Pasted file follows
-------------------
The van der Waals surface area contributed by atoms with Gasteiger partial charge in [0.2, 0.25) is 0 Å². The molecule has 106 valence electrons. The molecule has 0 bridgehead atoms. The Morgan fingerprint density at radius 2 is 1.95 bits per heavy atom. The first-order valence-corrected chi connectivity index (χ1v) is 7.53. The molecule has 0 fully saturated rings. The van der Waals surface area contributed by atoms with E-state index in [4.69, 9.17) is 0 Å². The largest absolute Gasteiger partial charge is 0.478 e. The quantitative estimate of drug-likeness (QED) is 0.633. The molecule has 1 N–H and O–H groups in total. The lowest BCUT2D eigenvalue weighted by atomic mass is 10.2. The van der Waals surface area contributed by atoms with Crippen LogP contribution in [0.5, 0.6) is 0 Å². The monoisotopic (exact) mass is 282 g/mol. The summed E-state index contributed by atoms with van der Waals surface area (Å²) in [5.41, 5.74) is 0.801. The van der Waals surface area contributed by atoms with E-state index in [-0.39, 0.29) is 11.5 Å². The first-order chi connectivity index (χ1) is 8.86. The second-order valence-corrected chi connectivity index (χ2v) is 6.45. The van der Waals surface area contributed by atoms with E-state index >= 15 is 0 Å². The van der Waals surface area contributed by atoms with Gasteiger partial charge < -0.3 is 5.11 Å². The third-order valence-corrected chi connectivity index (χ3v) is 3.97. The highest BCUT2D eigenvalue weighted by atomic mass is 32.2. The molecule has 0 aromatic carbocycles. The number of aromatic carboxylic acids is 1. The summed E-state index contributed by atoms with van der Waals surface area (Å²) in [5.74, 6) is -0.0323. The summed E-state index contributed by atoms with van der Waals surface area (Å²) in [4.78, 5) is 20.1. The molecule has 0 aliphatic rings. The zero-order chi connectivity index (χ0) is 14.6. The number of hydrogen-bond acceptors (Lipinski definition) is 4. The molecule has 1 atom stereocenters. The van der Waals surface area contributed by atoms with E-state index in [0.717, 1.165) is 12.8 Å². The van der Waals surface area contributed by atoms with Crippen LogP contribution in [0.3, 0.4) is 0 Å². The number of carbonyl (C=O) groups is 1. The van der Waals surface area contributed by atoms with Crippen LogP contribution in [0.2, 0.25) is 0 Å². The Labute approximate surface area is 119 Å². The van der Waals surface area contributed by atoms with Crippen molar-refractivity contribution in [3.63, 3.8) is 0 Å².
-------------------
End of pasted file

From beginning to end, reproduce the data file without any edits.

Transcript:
The van der Waals surface area contributed by atoms with Gasteiger partial charge in [0.2, 0.25) is 0 Å². The molecule has 106 valence electrons. The molecule has 0 bridgehead atoms. The Morgan fingerprint density at radius 2 is 1.95 bits per heavy atom. The first-order valence-corrected chi connectivity index (χ1v) is 7.53. The molecule has 0 fully saturated rings. The van der Waals surface area contributed by atoms with E-state index in [4.69, 9.17) is 0 Å². The largest absolute Gasteiger partial charge is 0.478 e. The quantitative estimate of drug-likeness (QED) is 0.633. The molecule has 1 N–H and O–H groups in total. The lowest BCUT2D eigenvalue weighted by atomic mass is 10.2. The van der Waals surface area contributed by atoms with Crippen LogP contribution in [0.5, 0.6) is 0 Å². The monoisotopic (exact) mass is 282 g/mol. The summed E-state index contributed by atoms with van der Waals surface area (Å²) in [5.41, 5.74) is 0.801. The van der Waals surface area contributed by atoms with E-state index in [-0.39, 0.29) is 11.5 Å². The first-order chi connectivity index (χ1) is 8.86. The second-order valence-corrected chi connectivity index (χ2v) is 6.45. The van der Waals surface area contributed by atoms with E-state index >= 15 is 0 Å². The van der Waals surface area contributed by atoms with Gasteiger partial charge < -0.3 is 5.11 Å². The third-order valence-corrected chi connectivity index (χ3v) is 3.97. The highest BCUT2D eigenvalue weighted by atomic mass is 32.2. The molecule has 0 aromatic carbocycles. The number of aromatic carboxylic acids is 1. The summed E-state index contributed by atoms with van der Waals surface area (Å²) in [5.74, 6) is -0.0323. The summed E-state index contributed by atoms with van der Waals surface area (Å²) in [4.78, 5) is 20.1. The molecule has 0 aliphatic rings. The zero-order chi connectivity index (χ0) is 14.6. The number of hydrogen-bond acceptors (Lipinski definition) is 4. The molecule has 1 atom stereocenters. The van der Waals surface area contributed by atoms with E-state index in [0.717, 1.165) is 12.8 Å². The van der Waals surface area contributed by atoms with Crippen LogP contribution in [0.3, 0.4) is 0 Å². The number of carbonyl (C=O) groups is 1. The van der Waals surface area contributed by atoms with Crippen LogP contribution in [0.2, 0.25) is 0 Å². The Labute approximate surface area is 119 Å². The van der Waals surface area contributed by atoms with Crippen molar-refractivity contribution in [3.63, 3.8) is 0 Å².